If achieving equality is the goal, then Ole Miss must go much farther than its previous efforts. It is not just about opening the doors to Black students. It is recognizing that many Black students, particularly those from the state’s inadequate school system, face unique challenges in college. It is not simply accepting faculty applications from people of color. It is actively recruiting them and creating a hospitable environment for them that allows them to do their jobs well and earn tenure.

Progress is not a word to throw around lightly to deflect accusations of ongoing racism. Progress is difficult. Symbolism is easy. It only requires a small amount of emotional labor and weathering a short storm of backlash. No one really loses when the university erects a statue or bans a song or even removes the state flag.

It is easy for a White student to give an impassioned speech about the importance of not flying the Confederate flag on campus—regardless of whether that Old South symbol marks the university, the status quo remains the same. After the votes have been cast and the administration has been notified and the flag poles have been left bare, Black students are still struggling in classrooms devoid of Black professors; White deans still retreat to their homes secure in their high paying, high status jobs. That is the real horror of our past, an institution where White people all but monopolize positions of power while making periodic symbolic concessions to a starved Black population.

If the university is to ever see any real change, White students and employees must be willing to give that same impassioned speech about the redistribution of power—about hiring more Black faculty and administrators and recruiting more Black students—that they gave about the flag, knowing that that means White students and faculty will lose out on the privileges that afforded them a disproportionate number of opportunities.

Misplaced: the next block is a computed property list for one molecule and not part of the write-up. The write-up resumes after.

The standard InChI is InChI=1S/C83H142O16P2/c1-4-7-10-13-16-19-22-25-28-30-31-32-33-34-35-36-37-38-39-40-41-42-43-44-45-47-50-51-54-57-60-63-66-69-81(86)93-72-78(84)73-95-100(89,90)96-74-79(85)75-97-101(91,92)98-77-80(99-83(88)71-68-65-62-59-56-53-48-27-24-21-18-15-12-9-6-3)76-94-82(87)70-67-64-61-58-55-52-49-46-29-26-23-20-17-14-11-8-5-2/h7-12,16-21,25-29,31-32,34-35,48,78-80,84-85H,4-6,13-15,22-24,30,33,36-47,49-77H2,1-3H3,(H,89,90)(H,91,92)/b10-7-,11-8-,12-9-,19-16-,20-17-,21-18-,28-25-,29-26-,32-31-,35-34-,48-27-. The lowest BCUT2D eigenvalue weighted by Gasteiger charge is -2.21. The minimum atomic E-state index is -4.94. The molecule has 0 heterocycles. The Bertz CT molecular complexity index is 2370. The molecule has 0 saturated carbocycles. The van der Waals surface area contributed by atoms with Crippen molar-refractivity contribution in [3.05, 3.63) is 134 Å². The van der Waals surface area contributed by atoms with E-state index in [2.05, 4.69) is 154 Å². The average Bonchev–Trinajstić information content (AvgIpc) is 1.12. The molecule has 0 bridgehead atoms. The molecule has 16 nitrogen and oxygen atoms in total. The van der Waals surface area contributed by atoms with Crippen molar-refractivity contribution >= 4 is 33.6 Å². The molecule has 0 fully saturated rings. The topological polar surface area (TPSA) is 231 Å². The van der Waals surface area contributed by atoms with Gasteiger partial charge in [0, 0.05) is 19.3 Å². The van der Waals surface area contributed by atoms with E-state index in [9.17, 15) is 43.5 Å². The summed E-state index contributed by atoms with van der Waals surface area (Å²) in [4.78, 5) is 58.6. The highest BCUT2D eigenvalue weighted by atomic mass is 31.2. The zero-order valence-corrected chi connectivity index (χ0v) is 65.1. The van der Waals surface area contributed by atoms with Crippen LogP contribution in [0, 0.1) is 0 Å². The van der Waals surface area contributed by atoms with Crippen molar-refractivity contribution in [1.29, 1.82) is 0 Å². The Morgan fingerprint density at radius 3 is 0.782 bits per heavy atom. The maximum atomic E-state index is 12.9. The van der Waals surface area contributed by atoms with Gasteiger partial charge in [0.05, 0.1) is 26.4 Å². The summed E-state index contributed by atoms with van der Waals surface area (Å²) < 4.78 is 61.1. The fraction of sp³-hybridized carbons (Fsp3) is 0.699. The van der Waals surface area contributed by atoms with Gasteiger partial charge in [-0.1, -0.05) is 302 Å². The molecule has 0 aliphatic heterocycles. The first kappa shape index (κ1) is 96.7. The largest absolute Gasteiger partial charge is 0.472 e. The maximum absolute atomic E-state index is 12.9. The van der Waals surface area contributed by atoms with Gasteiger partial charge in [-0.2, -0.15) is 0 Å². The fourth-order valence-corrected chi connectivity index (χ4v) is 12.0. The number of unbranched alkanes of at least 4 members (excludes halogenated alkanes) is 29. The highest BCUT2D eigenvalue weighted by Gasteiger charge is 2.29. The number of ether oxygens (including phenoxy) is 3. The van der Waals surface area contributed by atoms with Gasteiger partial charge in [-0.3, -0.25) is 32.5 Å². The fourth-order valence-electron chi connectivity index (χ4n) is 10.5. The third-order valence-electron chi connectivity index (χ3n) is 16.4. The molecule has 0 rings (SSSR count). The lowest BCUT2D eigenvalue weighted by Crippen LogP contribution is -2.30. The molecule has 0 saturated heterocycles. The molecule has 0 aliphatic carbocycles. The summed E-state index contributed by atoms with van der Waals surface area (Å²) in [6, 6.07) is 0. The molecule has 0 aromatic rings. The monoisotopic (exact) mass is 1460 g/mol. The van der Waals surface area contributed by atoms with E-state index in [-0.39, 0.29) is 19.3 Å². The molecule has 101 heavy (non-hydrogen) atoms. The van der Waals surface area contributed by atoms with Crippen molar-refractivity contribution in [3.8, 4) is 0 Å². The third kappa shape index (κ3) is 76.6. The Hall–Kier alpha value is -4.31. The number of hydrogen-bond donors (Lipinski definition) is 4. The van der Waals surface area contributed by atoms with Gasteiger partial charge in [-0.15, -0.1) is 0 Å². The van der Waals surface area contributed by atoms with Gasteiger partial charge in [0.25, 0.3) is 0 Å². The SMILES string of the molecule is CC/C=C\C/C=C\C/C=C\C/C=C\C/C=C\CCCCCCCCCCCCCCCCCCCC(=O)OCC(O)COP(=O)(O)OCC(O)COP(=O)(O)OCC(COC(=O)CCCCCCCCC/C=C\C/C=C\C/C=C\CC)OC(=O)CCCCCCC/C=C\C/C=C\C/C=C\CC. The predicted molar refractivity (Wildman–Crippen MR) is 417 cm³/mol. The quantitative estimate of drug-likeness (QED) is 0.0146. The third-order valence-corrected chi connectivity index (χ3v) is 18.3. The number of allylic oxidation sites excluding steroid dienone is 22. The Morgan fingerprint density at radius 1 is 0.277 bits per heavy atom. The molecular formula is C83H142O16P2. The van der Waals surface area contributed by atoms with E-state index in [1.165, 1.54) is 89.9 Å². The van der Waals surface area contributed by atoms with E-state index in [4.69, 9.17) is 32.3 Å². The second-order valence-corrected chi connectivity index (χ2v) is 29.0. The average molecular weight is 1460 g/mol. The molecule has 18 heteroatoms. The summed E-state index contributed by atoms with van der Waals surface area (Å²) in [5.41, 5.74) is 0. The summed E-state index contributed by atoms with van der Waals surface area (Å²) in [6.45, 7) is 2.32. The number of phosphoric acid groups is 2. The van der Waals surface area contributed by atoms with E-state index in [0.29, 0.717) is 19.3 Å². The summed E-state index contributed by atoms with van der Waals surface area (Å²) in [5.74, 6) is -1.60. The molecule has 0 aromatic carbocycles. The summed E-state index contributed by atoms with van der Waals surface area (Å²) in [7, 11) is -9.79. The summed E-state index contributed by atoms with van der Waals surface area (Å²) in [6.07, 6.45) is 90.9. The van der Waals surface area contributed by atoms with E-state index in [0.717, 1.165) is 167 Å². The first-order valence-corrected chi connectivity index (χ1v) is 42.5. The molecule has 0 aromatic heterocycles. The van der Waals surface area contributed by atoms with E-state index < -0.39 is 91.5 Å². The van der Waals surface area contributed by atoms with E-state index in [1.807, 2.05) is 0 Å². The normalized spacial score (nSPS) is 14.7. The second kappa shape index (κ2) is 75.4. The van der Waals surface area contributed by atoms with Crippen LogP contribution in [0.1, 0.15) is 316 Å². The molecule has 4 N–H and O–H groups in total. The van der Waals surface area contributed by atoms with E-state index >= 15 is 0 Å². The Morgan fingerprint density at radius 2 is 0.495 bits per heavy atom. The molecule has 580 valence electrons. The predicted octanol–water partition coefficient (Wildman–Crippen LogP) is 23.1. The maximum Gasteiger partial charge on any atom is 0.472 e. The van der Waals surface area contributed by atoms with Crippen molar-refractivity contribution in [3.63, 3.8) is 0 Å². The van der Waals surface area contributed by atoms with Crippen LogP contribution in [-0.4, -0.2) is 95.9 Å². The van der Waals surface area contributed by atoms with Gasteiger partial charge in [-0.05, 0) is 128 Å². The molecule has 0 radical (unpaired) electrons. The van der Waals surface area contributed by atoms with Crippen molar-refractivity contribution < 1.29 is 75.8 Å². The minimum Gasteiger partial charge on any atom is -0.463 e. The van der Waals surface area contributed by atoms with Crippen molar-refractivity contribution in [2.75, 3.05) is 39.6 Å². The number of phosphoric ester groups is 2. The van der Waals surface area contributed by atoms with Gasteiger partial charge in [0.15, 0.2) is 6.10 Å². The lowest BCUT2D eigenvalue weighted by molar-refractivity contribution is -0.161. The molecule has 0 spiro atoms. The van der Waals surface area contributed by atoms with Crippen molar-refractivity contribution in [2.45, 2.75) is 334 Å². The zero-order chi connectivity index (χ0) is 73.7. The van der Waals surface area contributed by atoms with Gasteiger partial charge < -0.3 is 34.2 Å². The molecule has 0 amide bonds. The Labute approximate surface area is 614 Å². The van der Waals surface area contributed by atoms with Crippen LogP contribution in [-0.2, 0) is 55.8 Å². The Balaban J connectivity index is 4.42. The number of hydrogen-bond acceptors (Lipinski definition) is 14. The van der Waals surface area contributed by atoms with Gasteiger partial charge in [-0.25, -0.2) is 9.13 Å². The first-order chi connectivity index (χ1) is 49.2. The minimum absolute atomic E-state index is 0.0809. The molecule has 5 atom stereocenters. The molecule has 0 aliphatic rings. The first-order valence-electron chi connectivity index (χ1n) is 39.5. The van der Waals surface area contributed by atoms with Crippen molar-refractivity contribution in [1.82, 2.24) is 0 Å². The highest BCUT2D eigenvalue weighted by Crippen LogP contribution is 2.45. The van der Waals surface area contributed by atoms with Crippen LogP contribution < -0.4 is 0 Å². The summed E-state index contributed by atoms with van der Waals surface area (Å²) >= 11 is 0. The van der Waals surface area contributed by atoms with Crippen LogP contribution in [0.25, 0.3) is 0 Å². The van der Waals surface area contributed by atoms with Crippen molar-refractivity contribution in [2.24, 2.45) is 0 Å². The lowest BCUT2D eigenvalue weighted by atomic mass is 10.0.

Replacing opportunities for White people with opportunities for Black people is the dirty underside of “progress” that institutions like the University of Mississippi desperately, and often successfully, try to ignore by boiling the legacies of a violent history down to easily removable symbols. That’s why it has worked so hard to become so good at big, symbolic gestures.

Good symbolism means that the university doesn’t really have to grapple with the idea that its horrible history is still remembered in its choices for Chancellor, its faculty promotion process, and its Black graduation rate. But the fact is that the campus will be little more hospitable for Black faculty and students the day after all of the flags are taken down than the day before the vote. We must stop confusing what Ole Miss does very well—symbolism—with what it is actively trying to avoid—progress.

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Robert L. Reece

Robert L. Reece is a sociology PhD candidate at Duke University where he studies how slavery shapes contemporary racial inequality in the American South. He puts his sociological training to use with Scalawag on the editorial team and the business team.